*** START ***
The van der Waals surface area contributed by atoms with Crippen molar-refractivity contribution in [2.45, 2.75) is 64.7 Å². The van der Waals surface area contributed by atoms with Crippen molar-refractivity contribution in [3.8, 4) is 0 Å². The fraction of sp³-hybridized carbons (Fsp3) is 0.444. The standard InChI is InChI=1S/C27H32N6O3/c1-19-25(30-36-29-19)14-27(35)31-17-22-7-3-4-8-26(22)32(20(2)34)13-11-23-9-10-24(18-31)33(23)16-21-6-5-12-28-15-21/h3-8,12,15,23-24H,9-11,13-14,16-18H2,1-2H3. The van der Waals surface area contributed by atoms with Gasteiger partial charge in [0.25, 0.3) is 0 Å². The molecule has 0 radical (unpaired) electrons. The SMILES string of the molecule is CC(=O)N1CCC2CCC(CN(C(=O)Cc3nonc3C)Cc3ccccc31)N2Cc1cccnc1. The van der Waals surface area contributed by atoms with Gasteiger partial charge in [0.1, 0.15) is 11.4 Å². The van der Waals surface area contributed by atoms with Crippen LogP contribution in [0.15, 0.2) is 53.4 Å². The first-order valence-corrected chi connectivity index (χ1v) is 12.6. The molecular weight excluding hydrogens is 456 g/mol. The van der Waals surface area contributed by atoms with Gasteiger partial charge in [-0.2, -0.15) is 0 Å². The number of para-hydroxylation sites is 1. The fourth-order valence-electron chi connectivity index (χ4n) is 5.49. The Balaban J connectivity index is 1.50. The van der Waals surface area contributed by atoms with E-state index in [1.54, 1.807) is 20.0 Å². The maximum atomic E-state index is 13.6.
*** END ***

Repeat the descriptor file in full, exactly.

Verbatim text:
The van der Waals surface area contributed by atoms with Crippen molar-refractivity contribution in [2.45, 2.75) is 64.7 Å². The van der Waals surface area contributed by atoms with Crippen molar-refractivity contribution in [3.8, 4) is 0 Å². The fraction of sp³-hybridized carbons (Fsp3) is 0.444. The standard InChI is InChI=1S/C27H32N6O3/c1-19-25(30-36-29-19)14-27(35)31-17-22-7-3-4-8-26(22)32(20(2)34)13-11-23-9-10-24(18-31)33(23)16-21-6-5-12-28-15-21/h3-8,12,15,23-24H,9-11,13-14,16-18H2,1-2H3. The van der Waals surface area contributed by atoms with Gasteiger partial charge in [0.25, 0.3) is 0 Å². The molecule has 0 radical (unpaired) electrons. The SMILES string of the molecule is CC(=O)N1CCC2CCC(CN(C(=O)Cc3nonc3C)Cc3ccccc31)N2Cc1cccnc1. The van der Waals surface area contributed by atoms with Gasteiger partial charge in [0.1, 0.15) is 11.4 Å². The van der Waals surface area contributed by atoms with Crippen LogP contribution in [0.15, 0.2) is 53.4 Å². The first-order valence-corrected chi connectivity index (χ1v) is 12.6. The molecular weight excluding hydrogens is 456 g/mol. The van der Waals surface area contributed by atoms with Gasteiger partial charge in [-0.2, -0.15) is 0 Å². The number of para-hydroxylation sites is 1. The fourth-order valence-electron chi connectivity index (χ4n) is 5.49. The Balaban J connectivity index is 1.50. The van der Waals surface area contributed by atoms with E-state index in [1.54, 1.807) is 20.0 Å². The maximum atomic E-state index is 13.6.